“SuperScott” body with bigger muscles and a black leather ensemble is offered for
$40.00 (for those who already own a Scott, an upgrade to SuperScott is available for
$12.50). SuperScott is an interesting example of a gender stereotype not only being
reinscribed online, but done so in a rather extreme way. SuperScott is hyper-masculine,
with muscles literally bulging out of his leather and denim clothing. This sort of hypermasculinity is typical of the visual exaggeration of gender found often in social virtual
Fig. 8: VZones members can purchase an upgrade
Fig. 9: “Cybertyped” bodies from the VZones AvatarWares
from the already-masculine Scott body to “SuperScott”
catalogue, August 2004 (
for $12.50 (
In terms of race, most avatars are noticeably white/Caucasian. When non-white avatars
do appear, they often conform to stereotypical visual representations, as in the “Geisha”
and “Jessica” bodies in Figure 6 above. Worlds like Habbo Hotel and Coke Studios,
which cater to a younger crowd appear to be more diverse; however it is difficult to tell
how many of the non-white avatars in the world accurately reflect the offline race or class
of their owners. Coke Studios even created a commercial that jokingly refers to the
common practice of identity tourism in its world.17 In the commercial, a white suburban
kid named Brian aka “Delux_247” gives the viewer a tour of his home while adopting a
“ghetto” accent and mannerisms. Brian’s performance is so convincing the viewer has no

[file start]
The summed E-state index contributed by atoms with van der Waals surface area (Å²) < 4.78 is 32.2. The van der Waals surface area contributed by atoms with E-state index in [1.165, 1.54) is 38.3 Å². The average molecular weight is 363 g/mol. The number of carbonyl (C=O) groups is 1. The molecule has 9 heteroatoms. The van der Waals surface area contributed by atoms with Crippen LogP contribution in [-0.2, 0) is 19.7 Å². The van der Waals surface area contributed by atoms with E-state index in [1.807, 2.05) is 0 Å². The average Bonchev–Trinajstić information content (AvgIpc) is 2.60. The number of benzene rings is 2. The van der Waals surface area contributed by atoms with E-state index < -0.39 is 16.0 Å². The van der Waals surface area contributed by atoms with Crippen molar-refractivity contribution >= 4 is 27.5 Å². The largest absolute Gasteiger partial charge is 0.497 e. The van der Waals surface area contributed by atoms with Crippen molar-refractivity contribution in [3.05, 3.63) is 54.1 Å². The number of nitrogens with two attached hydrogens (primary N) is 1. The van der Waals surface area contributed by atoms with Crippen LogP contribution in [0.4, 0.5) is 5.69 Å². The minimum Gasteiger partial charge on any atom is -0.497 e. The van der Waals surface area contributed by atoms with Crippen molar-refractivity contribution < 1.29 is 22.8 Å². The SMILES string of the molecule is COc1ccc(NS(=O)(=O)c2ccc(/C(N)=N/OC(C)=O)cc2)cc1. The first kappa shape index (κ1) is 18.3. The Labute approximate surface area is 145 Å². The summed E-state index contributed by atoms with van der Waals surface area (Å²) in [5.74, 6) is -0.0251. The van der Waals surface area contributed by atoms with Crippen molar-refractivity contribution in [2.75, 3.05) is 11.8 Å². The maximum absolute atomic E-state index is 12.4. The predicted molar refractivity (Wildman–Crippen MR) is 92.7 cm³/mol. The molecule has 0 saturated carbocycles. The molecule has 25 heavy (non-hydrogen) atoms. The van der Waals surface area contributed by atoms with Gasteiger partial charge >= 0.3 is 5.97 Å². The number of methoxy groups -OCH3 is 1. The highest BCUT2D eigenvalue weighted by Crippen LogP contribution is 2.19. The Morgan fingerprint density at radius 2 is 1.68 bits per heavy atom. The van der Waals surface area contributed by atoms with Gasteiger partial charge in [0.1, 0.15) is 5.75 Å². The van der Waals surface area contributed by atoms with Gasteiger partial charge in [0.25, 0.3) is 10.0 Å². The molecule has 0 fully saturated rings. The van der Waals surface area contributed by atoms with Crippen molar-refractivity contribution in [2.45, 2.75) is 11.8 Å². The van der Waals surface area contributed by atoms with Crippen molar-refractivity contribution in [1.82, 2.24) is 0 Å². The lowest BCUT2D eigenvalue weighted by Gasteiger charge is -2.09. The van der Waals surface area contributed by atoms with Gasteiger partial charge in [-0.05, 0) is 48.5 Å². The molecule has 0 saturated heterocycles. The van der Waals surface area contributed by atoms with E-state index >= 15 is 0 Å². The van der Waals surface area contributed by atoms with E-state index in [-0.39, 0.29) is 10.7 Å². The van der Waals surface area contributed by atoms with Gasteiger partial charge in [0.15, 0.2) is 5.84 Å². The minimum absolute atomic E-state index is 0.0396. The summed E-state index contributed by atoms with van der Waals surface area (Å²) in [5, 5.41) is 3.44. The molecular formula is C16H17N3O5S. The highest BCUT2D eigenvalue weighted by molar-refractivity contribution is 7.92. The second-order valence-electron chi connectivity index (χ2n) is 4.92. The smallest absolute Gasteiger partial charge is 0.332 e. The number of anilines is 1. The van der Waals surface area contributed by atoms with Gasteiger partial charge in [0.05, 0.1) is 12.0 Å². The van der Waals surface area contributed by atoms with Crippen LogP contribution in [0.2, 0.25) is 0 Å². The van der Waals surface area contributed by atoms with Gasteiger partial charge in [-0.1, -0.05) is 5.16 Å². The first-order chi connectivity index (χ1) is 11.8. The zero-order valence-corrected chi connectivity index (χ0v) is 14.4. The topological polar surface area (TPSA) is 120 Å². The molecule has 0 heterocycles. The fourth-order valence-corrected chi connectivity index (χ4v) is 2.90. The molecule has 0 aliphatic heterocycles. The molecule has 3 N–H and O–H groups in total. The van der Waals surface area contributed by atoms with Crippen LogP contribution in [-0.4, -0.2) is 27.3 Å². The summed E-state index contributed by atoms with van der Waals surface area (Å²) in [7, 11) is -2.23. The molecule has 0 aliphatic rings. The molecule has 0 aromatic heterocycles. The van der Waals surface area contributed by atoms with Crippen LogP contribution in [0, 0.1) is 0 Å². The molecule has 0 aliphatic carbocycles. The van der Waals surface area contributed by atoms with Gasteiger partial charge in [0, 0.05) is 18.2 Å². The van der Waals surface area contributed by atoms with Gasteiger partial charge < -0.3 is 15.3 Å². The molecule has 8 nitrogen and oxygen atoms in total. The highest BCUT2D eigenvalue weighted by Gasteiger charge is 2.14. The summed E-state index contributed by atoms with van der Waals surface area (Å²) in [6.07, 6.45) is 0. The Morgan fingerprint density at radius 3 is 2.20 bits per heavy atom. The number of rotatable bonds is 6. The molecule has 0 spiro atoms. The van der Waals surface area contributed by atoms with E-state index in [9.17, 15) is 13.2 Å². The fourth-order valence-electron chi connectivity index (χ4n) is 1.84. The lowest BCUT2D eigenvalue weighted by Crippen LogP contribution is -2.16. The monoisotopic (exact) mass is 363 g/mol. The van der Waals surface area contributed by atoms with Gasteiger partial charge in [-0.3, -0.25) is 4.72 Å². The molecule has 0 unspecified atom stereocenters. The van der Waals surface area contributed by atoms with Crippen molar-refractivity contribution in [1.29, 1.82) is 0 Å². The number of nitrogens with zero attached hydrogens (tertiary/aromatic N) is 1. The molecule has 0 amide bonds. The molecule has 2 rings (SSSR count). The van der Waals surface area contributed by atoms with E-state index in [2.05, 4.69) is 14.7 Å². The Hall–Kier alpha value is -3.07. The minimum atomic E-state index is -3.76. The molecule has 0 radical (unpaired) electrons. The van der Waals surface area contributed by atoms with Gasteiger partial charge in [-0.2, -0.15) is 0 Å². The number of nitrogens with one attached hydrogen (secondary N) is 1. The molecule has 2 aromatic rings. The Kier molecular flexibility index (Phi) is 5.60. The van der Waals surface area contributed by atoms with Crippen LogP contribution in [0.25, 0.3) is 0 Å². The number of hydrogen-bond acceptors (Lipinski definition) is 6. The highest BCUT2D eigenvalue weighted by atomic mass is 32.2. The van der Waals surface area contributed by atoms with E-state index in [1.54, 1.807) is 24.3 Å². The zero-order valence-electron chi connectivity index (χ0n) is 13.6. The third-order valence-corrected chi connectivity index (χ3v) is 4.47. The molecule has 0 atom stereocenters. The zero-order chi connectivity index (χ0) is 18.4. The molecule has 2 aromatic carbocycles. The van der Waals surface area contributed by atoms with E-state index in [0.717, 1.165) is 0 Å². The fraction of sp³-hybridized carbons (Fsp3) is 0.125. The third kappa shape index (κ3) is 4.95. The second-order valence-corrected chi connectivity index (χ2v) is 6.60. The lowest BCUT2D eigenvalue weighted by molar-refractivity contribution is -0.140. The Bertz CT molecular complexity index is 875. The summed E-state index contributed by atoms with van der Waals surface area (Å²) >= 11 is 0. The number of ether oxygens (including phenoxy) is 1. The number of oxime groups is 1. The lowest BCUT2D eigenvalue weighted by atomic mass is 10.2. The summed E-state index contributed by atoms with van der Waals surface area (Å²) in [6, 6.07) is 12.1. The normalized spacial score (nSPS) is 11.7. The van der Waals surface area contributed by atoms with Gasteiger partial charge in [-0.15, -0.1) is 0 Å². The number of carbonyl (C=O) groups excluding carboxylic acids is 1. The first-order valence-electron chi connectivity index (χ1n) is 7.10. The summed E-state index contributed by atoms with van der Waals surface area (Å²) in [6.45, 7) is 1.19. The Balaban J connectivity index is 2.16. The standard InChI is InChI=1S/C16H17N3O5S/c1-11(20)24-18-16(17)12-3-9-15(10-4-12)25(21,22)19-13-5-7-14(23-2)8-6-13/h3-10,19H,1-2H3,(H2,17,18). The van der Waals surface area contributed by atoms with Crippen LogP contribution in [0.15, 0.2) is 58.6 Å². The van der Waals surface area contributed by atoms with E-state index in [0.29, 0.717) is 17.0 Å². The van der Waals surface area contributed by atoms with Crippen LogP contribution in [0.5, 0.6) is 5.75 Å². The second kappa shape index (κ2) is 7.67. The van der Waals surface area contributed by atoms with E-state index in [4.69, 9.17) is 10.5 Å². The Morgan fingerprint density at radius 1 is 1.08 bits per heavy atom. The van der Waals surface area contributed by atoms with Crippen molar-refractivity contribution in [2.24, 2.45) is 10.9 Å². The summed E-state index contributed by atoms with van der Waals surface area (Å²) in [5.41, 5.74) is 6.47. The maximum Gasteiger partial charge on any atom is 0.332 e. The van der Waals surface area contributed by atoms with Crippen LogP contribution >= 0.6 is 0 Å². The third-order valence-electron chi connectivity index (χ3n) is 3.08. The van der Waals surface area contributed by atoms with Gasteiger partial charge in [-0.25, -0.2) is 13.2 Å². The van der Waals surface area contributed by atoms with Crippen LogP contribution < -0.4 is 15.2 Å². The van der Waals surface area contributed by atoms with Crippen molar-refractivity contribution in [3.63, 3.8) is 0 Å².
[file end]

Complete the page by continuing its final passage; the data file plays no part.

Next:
reason to doubt his authenticity until the very end of the commercial when his mom
interrupts to tell him to take out the garbage. The illusion of a cool, smooth-talking,
urban Delux character is shattered, but the commercial then cuts to Delux_247’s avatar in
Coke Studios who carries on the character’s performance.
Lisa Nakamura has called this activity “identity tourism” in an insightful analysis of presentations of race
online in Cybertypes: Race, Ethnicity, and Identity on the Internet (2002) New York: Routledge.
The commercial is viewable on the Coke Studios site at:
Social worlds are increasingly serving as arenas for the promotion of offline political and
social agendas. Reactions to the war in Iraq ranged from a “Support the Troops”
promotion by that featured free VIP accounts for U.S. military members to
protest-related activities conducted by the anti-war group “Polygons for Peace” in There.
The use of social worlds as activist arenas has definitely ramped up in 2004, as the highly